I recently volunteered to dog sit a young border collie named Lita. Her owner said that she was trained and wouldn’t bother the community clowder of cats but if she did, I could drop her off at a pet boarding outfit.
Her human was a little reluctant because she didn’t really know if she would get along with my own dog Schroeder, a cocker spaniel. We had met several times with the dogs to build a rapport so we could be pretty sure they would be tame together.
It turns out my cats and cockers taught Lita a few things. The cats taught her not to follow too closely or she’d get a swipe of her nose. Having herded her owner’s goats, nothing much deterred her from the crouching, guarding and bringing the clowder of cats from room to room and couch to love seat. I now think there should be an agility trial around canines herding felines. Quite a spectacle.
Her owner told me that she really doesn’t bark much; and that, after she first brought her home, it was a good week or two before she actually heard Lita bark. Nevertheless, at my house in town, it took one teenager walking by on the way to school before I heard Lita’s yelp. Then the neighbors on either side got in or out of their car. Then the mail delivery truck. Then the train a block away. Then the vans at the local shops a block away. Then a Magpie in the tree. Then the neighbor’s dogs warranted a battle at the fence line. Thank goodness for fences.
Her owner included not only a dog bed, but dog bones and treats when I picked her up. Straight away in the backyard when I didn’t stay and watch her, Lita chewed up a water bowl, then all the soft cat bowls and outdoor chair pads. The next day, I caught her acting like a raccoon and devouring tuna fish at the cat-feeding station on the deck. So, I’ve been trying to correct her behavior. When I run an errand, I steer Lita into the front yard, away from all the cat food.
Most enjoyable has been watching how Schroeder and Lita play. I came home from an errand last week and pulled up to Lita flying from the back to the front like she was a greyhound on a racecourse. The dirt was swirling, and Schroeder was close behind her dust cloud. The scene looked like the Wile E. Coyote and the Roadrunner cartoon.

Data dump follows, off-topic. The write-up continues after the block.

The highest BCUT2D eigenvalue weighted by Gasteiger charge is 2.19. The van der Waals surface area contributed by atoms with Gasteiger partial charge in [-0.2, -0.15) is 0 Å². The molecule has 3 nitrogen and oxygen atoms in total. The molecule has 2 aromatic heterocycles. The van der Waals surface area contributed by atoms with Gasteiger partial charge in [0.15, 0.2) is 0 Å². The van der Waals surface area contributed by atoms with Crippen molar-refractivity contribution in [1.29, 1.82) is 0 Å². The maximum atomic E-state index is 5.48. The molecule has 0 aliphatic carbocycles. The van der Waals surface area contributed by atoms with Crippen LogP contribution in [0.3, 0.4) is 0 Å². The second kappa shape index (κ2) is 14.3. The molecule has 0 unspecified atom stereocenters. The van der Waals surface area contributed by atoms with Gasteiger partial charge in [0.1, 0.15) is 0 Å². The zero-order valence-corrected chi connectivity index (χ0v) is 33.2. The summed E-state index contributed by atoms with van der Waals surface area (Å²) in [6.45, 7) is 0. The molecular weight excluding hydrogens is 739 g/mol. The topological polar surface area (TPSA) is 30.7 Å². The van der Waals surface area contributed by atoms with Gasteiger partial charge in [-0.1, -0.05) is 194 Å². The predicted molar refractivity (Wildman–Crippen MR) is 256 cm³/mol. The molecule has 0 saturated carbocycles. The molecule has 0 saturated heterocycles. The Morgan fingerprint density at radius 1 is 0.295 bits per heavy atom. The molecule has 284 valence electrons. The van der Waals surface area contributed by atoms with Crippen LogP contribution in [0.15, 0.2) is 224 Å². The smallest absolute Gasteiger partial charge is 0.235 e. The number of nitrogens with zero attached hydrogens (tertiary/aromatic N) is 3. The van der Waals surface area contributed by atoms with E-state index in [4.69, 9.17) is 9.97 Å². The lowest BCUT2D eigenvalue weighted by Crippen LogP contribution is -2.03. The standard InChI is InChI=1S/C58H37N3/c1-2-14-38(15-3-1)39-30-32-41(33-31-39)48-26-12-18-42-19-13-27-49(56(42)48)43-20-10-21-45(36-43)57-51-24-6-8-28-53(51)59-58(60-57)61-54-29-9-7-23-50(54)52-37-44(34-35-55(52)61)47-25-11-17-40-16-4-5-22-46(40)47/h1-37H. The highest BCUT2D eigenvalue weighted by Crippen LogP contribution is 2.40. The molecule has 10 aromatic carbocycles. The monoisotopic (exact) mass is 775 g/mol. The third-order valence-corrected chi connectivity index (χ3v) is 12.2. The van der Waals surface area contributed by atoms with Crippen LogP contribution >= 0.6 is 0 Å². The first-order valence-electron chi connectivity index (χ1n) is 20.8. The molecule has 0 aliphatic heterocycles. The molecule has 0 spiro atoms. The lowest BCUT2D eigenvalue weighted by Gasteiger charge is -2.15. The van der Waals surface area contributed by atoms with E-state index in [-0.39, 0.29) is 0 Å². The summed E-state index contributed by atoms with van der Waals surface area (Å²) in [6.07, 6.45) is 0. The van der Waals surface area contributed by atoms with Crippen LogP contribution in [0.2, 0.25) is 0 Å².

Inside, they continue recess by dashing after each other from the back porch to the front room. She crouches and rolls over and Schroeder growls and holds his mouth open and then she does. She paws his shoulder after he taps hers. I think it is much like a doggie love affair.
At first, she wouldn’t eat when I placed her food down, dry or wet. Finally, I remembered that she was often fed outside by her owner; so, I decided to feed her outside with Schroeder. That was a win-win because she ate all her supper and so did Schroeder. Now, I alternate how I serve their dry food — sometimes with water or not, sometimes with canned food, or not. Last night, when I had a bathroom break, I noticed something on the rug by the back door. I was scared it was a Mourning Dove but when I looked closely, it turned out that Lita had killed a cat-food box. n fact, she shredded it.
On top of it all, I have been reinforcing her sit, down, no, come commands. Besides curbing her incessant cat herding, we need to work a little more on “leave it” and “drop it” and “Lita, stop!”
—Nelda Curtiss is a former substance-prevention media specialist, journalist, and retired college professor who enjoys writing and fine arts. Contact her at [email protected]